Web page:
Here at Zoonou we’re able to analyse content for its readability based on the Flesch-Kincaid Reading Ease scale.
Initially developed by the U.S. Navy to assess the readability of their technical manuals, the Flesch-Kincaid scale is now used internationally and is also thought to have an important impact on search engine ranking. More and more, governments and other institutions are ensuring that the written material they produce does not exceed a reading age of 14-15 years and therefore accessible to a large number of people.
With 1 in 10 of the UK population estimated to have dyslexia, we recommend that readability is kept in mind when producing content for your website or application.
1. Use Smaller Sentences
Readers with dyslexia often struggle with lengthy sentences. It is recommended that sentences are kept short and concise – using a simple subject-verb-object (SVO) sentence structure, an example being “Tim eats pie”. If your sentence is looking more like a paragraph, attempt to break it down.
Short paragraphs comprising no more than 4 to 5 sentences and bulleted lists can also improve readability. Since people are more likely to ‘scan’ through content, bulleted lists can be particularly beneficial for any reader.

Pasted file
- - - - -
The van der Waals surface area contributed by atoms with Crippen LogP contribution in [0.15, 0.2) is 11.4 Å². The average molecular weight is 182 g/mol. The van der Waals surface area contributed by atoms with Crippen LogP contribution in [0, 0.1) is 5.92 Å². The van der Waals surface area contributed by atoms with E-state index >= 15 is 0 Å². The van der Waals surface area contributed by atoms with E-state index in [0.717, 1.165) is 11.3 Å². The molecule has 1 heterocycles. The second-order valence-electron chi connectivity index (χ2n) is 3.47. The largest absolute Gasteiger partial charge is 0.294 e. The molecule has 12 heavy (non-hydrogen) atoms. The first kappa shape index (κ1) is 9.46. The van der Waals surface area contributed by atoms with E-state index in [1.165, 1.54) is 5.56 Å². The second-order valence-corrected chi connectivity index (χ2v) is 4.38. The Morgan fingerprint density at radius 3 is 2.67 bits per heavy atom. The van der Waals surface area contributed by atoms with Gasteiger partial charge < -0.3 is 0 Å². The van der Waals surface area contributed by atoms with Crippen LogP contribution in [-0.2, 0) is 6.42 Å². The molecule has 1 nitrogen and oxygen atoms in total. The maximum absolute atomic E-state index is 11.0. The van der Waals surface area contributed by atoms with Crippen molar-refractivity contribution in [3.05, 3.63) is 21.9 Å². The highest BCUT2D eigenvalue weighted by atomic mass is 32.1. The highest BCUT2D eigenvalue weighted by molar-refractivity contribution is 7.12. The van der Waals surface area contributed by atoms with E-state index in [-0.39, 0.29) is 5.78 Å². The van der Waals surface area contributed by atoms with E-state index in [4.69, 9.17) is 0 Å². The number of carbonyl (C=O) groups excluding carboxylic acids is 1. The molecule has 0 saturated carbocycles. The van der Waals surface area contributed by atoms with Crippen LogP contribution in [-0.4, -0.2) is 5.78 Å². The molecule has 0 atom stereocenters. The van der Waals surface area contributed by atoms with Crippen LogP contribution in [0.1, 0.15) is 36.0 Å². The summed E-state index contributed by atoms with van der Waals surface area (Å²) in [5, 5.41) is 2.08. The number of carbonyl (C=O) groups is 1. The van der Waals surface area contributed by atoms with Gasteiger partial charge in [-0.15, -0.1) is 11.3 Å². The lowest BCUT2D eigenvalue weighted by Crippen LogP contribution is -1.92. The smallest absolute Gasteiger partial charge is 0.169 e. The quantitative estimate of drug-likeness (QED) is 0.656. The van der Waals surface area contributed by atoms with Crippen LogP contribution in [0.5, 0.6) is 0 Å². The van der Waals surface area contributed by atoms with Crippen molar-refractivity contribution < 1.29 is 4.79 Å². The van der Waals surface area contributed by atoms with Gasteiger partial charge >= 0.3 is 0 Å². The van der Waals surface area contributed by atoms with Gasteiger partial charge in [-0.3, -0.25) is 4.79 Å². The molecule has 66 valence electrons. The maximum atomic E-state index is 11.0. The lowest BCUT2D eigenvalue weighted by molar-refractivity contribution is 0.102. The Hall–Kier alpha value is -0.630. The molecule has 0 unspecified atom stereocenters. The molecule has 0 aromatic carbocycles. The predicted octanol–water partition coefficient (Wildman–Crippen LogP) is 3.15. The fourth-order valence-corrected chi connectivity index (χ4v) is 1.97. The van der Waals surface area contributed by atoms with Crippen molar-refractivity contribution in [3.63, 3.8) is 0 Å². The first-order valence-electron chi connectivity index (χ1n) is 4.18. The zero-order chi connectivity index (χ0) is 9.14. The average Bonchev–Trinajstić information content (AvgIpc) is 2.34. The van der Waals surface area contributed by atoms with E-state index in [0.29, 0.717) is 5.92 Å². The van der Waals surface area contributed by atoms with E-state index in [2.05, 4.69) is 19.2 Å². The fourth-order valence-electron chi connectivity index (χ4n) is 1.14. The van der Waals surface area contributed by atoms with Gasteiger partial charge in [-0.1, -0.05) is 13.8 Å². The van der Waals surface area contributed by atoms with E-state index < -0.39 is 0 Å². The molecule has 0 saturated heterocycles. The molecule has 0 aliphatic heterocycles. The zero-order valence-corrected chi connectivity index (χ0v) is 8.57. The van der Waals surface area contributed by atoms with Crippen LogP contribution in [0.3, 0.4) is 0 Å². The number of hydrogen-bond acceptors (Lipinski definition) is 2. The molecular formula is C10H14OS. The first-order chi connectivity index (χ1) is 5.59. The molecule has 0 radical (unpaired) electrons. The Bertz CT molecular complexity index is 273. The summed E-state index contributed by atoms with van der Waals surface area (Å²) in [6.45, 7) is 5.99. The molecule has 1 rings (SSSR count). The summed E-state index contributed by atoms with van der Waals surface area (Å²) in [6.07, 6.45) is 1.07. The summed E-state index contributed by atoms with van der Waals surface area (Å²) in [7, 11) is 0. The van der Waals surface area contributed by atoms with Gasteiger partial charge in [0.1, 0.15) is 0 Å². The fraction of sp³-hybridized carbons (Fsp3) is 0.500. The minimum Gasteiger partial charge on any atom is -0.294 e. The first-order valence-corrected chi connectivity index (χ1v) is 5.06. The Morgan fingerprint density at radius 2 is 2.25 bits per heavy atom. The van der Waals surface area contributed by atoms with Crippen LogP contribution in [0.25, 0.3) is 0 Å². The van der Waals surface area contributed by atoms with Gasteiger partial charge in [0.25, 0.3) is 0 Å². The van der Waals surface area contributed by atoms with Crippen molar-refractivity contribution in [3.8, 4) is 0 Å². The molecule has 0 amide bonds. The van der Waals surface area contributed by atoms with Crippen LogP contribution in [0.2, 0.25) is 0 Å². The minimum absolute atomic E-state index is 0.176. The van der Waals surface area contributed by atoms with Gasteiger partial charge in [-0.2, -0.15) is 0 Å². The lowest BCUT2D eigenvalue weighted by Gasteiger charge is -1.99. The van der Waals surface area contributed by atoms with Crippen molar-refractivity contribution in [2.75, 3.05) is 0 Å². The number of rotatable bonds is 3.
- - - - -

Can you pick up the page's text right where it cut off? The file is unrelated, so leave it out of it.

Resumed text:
Additionally, instructions should be broken down step-by-step, regardless of how simple each step may be.
2. Use Words that are Easier to Understand
Simpler, shorter words containing less than four syllables are easier to read and understand. Avoid using complex words. Using words such as ‘deleterious’ when ‘harmful’ would suffice could confuse your readers and may even result in them giving up on reading your content.
If complex words cannot be avoided, help the reader understand what it means by providing a clear, concise definition.
3. Don’t Abbreviate
Avoiding abbreviations is recommended to benefit all readers, as these require the user to constantly refer back to its meaning, which can prove tiresome.
Abbreviations are only recommended where the longer, unabbreviated form isn’t considered to be readability-friendly. When using abbreviations, writers should give the full long hand version first followed by the abbreviation, such as the World Trade Organisation (WTO).
4. Use Less Jargon
Jargon, defined as “special words or expressions used by a profession or group that are difficult for others to understand” should be avoided at all costs. Opt for simpler words that can be understood by everybody, this will reduce the chances of your readers losing interest and can help you attract more visitors to your website.
If jargon must be used, provide a definition of the term after having used it for the first time.
5. Ensure Grammar and Spelling is Correct
Poorly constructed sentences may instantly result in a loss of credibility. Misspelt words may add to the struggles that dyslexic readers encounter.
Why don’t you try to apply some of these suggestions into your own writing and let us know if it helps with the readability of your content!